Microsoft WebMatrix review: hands-on
Microsoft is famous for developing new technologies only to abandon them later, leaving early adopters high and dry. WebMatrix is one of those rare exceptions to get a second life (or third, depending upon how you count them) after being dropped like a stone six years ago.
In a nutshell, WebMatrix provides a free web development environment for .NET and, to a lesser extent, PHP. The aim appears to be to provide a simple entry point to .NET web development for beginner coders – the hope being that once snared within the Microsoft development environment, programmers will upgrade to Visual Studio. The initial install includes the IIS Express web server, the SQL Server Compact Edition for databases and support for the new Razor mark-up syntax.
This base WebMatrix installation allows you to create standard page and database-driven websites from within a lightweight IDE, as long as you’re content with using .NET technologies for development. The IDE includes simple tools for creating and editing web pages and SQL Server databases. Microsoft’s tutorials walk you competently through the standard “hello world” equivalents – including pulling data from a database. My initial impression is that WebMatrix does indeed make database interaction simpler than with any other technology I’ve seen, since most of the work is done within the GUI.
WebMatrix has another side, however, perhaps indicative of Microsoft’s habit of wanting to be all things to all people. Rather than choosing to create a site from scratch, you can use an existing web framework through WebMatrix’s integrated “Web Gallery”. WebMatrix includes support for PHP frameworks including WordPress and Drupal, as well as more natural bedfellows such as DotNetNuke.
This highlights an intriguing possibility. Despite excellent tools such as WAMP, getting a fully working Apache, PHP and MySQL system working on your Windows PC can be tricky and less than intuitive. WebMatrix offers the potential to reduce that hassle to a few mouse clicks.
By choosing the WordPress framework, for example, WebMatrix will install and configure a fully working WordPress site running locally. The intention is that you’d put your site together on your PC and then upload it to a compatible host using Microsoft’s Web Deploy technology, but I haven’t yet had time to find out if that works in practice. Of more use, perhaps, is the sheer simplicity of being able to create multiple WordPress sites for developing themes and plugins, or testing new code before deploying by hand to your live site. None of this was impossible before using other tools, but WebMatrix makes it more convenient.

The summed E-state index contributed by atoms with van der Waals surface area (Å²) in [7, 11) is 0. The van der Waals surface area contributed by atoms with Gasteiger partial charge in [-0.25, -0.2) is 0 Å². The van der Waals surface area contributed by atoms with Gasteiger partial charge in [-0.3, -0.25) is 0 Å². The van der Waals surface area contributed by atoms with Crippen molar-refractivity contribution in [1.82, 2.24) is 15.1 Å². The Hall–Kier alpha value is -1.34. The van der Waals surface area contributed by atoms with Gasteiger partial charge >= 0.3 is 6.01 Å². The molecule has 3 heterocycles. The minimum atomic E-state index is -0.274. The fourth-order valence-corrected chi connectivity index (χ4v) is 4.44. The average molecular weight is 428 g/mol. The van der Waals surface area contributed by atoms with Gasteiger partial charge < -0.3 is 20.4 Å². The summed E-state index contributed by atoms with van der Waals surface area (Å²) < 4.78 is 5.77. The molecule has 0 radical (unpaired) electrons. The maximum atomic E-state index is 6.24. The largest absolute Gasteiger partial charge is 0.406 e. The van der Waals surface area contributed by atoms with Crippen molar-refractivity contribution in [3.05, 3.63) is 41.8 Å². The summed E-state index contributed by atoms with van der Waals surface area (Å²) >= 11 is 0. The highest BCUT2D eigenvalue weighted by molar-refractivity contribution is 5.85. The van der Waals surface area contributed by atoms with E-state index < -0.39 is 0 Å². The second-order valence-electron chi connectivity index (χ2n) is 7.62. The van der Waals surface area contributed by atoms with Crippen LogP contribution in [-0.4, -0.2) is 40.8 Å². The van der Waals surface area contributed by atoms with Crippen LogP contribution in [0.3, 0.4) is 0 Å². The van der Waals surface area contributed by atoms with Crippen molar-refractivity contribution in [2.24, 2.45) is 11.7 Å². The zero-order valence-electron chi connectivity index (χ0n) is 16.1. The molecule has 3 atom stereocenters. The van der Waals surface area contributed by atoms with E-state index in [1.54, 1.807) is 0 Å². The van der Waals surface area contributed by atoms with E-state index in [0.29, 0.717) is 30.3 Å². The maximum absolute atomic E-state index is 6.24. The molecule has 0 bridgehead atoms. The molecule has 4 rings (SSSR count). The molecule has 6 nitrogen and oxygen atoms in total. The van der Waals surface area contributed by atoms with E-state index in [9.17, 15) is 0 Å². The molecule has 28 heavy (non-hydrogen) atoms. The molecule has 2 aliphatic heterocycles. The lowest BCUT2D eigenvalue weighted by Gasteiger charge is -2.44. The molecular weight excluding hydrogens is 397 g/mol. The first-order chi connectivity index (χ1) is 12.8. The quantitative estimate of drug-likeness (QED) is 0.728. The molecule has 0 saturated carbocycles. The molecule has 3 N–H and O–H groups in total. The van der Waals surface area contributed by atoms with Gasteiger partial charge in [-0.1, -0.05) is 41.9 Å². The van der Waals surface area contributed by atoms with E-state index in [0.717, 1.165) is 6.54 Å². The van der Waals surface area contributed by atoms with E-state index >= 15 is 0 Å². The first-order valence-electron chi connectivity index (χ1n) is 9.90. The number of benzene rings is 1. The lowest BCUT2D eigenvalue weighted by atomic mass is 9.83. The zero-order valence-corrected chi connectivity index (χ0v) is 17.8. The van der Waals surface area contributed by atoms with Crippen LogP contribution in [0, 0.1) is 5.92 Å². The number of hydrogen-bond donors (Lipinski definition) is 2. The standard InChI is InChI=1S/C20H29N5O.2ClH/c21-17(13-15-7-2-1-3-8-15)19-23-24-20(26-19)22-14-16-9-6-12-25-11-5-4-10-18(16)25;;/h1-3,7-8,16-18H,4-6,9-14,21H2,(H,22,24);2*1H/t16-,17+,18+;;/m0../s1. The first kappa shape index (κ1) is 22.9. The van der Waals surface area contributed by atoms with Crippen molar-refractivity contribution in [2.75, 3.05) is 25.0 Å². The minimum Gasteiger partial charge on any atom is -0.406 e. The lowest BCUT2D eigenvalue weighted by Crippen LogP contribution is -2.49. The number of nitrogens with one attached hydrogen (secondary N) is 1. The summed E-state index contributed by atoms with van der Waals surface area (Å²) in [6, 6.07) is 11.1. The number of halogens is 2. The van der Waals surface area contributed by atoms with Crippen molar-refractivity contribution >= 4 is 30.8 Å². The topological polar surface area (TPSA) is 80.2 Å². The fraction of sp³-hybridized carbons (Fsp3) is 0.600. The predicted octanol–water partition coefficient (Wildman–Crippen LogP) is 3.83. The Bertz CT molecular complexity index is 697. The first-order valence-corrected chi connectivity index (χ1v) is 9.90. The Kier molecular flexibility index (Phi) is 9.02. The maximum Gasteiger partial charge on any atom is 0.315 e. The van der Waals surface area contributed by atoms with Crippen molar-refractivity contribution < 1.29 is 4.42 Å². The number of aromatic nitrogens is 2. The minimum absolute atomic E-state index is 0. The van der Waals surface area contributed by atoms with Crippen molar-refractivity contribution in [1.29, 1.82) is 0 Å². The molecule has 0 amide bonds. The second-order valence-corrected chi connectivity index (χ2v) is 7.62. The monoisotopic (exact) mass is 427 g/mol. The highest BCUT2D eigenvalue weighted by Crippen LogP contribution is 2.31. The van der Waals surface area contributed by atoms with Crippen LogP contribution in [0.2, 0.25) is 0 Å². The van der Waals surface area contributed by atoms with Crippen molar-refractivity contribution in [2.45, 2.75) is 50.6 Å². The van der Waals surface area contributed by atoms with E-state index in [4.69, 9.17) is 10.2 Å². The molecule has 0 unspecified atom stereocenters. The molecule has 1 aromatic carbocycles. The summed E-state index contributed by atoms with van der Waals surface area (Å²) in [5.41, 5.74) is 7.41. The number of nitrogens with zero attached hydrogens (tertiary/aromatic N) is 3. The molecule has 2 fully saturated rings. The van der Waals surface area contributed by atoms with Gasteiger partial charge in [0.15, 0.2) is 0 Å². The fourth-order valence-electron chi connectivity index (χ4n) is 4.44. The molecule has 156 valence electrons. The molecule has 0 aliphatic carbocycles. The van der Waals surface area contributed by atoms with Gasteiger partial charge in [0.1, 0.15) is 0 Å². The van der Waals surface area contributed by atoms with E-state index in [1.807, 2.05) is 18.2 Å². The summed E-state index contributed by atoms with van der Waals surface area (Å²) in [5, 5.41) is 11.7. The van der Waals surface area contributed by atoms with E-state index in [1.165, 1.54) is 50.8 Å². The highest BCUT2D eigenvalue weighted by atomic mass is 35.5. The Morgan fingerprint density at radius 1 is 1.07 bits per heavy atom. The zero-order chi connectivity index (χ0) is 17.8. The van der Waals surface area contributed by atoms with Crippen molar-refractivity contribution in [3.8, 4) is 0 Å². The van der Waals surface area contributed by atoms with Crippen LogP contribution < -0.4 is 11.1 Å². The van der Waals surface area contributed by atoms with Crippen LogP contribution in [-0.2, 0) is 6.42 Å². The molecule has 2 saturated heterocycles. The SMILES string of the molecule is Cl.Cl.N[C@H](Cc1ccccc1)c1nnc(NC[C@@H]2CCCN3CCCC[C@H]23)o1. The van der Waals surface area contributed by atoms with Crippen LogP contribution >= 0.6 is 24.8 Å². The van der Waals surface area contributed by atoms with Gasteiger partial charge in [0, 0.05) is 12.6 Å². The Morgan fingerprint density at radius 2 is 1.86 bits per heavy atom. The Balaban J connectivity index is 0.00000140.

Choosing WordPress or Drupal for the first time will cause WebMatrix to download the underlying PHP and MySQL technologies as well as the chosen framework. This caused a major problem for me because WebMatrix couldn’t get the MySQL download to successfully complete. The workaround was to download it from within a browser – choose mysql-5.1.53-win32.msi.
The end result is a fully working WordPress installation with the underlying files and database accessible from the WebMatrix control panel – yes, you can even edit a MySQL database this way.
Deployment is more problematic. The FTP method built into WebMatrix doesn’t upload the database, so the only answer would be to manually create a WordPress installation on your server with identical details. Microsoft’s Web Deploy function looks fiddly and typically idiosyncratic – hosting providers need to change their systems in order to work with it. This may prove to be the Achilles heel of WebMatrix.
Overall, a promising technology. I can see a potential use as a testbed for plugin and theme development in WordPress, Drupal and other frameworks. It remains to be seen whether the final step in integrating with web hosts proves to be a problem, but it could well be a good way for newcomers to .NET technologies for the web to get started with the minimum of fuss and no financial outlay. Let’s just hope Microsoft don’t drop it again.